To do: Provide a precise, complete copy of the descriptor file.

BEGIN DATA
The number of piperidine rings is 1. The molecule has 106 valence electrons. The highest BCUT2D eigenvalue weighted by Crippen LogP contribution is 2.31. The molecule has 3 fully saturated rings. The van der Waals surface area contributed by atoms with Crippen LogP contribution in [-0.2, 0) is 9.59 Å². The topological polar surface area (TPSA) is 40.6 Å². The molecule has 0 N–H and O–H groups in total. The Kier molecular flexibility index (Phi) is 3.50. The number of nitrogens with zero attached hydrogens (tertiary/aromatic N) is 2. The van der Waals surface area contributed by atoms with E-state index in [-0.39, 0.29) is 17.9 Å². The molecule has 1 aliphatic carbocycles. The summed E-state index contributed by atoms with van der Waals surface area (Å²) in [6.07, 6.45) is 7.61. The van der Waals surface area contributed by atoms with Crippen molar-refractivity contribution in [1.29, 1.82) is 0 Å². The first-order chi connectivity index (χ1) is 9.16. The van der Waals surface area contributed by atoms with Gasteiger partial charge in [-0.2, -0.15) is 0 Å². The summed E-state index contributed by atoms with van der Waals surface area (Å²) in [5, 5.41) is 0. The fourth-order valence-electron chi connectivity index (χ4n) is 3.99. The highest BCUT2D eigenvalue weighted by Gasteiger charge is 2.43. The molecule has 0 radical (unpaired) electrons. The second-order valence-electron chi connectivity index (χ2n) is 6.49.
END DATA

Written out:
The number of piperidine rings is 1. The molecule has 106 valence electrons. The highest BCUT2D eigenvalue weighted by Crippen LogP contribution is 2.31. The molecule has 3 fully saturated rings. The van der Waals surface area contributed by atoms with Crippen LogP contribution in [-0.2, 0) is 9.59 Å². The topological polar surface area (TPSA) is 40.6 Å². The molecule has 0 N–H and O–H groups in total. The Kier molecular flexibility index (Phi) is 3.50. The number of nitrogens with zero attached hydrogens (tertiary/aromatic N) is 2. The van der Waals surface area contributed by atoms with E-state index in [-0.39, 0.29) is 17.9 Å². The molecule has 1 aliphatic carbocycles. The summed E-state index contributed by atoms with van der Waals surface area (Å²) in [6.07, 6.45) is 7.61. The van der Waals surface area contributed by atoms with Crippen molar-refractivity contribution in [1.29, 1.82) is 0 Å². The first-order chi connectivity index (χ1) is 9.16. The van der Waals surface area contributed by atoms with Gasteiger partial charge in [-0.2, -0.15) is 0 Å². The summed E-state index contributed by atoms with van der Waals surface area (Å²) in [5, 5.41) is 0. The fourth-order valence-electron chi connectivity index (χ4n) is 3.99. The highest BCUT2D eigenvalue weighted by Gasteiger charge is 2.43. The molecule has 0 radical (unpaired) electrons. The second-order valence-electron chi connectivity index (χ2n) is 6.49.